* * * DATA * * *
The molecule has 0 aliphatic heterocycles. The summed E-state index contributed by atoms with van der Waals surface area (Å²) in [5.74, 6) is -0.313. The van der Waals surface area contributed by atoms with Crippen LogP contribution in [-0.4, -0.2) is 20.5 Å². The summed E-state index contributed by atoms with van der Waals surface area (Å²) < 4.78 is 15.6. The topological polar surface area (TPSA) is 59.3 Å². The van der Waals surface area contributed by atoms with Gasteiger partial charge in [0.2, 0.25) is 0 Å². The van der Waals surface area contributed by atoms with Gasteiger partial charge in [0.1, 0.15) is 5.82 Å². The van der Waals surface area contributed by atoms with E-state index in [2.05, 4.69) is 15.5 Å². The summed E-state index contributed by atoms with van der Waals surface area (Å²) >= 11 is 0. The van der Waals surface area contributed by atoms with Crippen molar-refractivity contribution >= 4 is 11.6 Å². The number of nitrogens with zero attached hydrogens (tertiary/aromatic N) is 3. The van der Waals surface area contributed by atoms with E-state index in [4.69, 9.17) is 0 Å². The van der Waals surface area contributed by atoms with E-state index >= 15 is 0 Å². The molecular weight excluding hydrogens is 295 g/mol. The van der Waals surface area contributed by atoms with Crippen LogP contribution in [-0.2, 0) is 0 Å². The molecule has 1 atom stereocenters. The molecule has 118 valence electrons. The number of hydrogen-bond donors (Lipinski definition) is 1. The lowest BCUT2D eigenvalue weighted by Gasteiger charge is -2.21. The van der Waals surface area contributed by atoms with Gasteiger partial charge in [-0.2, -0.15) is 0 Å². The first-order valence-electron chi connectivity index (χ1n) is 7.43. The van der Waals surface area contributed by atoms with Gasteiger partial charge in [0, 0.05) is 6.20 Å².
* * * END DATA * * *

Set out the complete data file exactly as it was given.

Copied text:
The molecule has 0 aliphatic heterocycles. The summed E-state index contributed by atoms with van der Waals surface area (Å²) in [5.74, 6) is -0.313. The van der Waals surface area contributed by atoms with Crippen LogP contribution in [-0.4, -0.2) is 20.5 Å². The summed E-state index contributed by atoms with van der Waals surface area (Å²) < 4.78 is 15.6. The topological polar surface area (TPSA) is 59.3 Å². The van der Waals surface area contributed by atoms with Gasteiger partial charge in [0.2, 0.25) is 0 Å². The van der Waals surface area contributed by atoms with Gasteiger partial charge in [0.1, 0.15) is 5.82 Å². The van der Waals surface area contributed by atoms with E-state index in [2.05, 4.69) is 15.5 Å². The summed E-state index contributed by atoms with van der Waals surface area (Å²) >= 11 is 0. The van der Waals surface area contributed by atoms with Crippen molar-refractivity contribution >= 4 is 11.6 Å². The number of nitrogens with zero attached hydrogens (tertiary/aromatic N) is 3. The van der Waals surface area contributed by atoms with E-state index in [4.69, 9.17) is 0 Å². The van der Waals surface area contributed by atoms with E-state index >= 15 is 0 Å². The molecular weight excluding hydrogens is 295 g/mol. The van der Waals surface area contributed by atoms with Crippen LogP contribution in [-0.2, 0) is 0 Å². The molecule has 1 atom stereocenters. The molecule has 118 valence electrons. The number of hydrogen-bond donors (Lipinski definition) is 1. The lowest BCUT2D eigenvalue weighted by Gasteiger charge is -2.21. The van der Waals surface area contributed by atoms with Gasteiger partial charge in [-0.2, -0.15) is 0 Å². The first-order valence-electron chi connectivity index (χ1n) is 7.43. The van der Waals surface area contributed by atoms with Gasteiger partial charge in [0, 0.05) is 6.20 Å².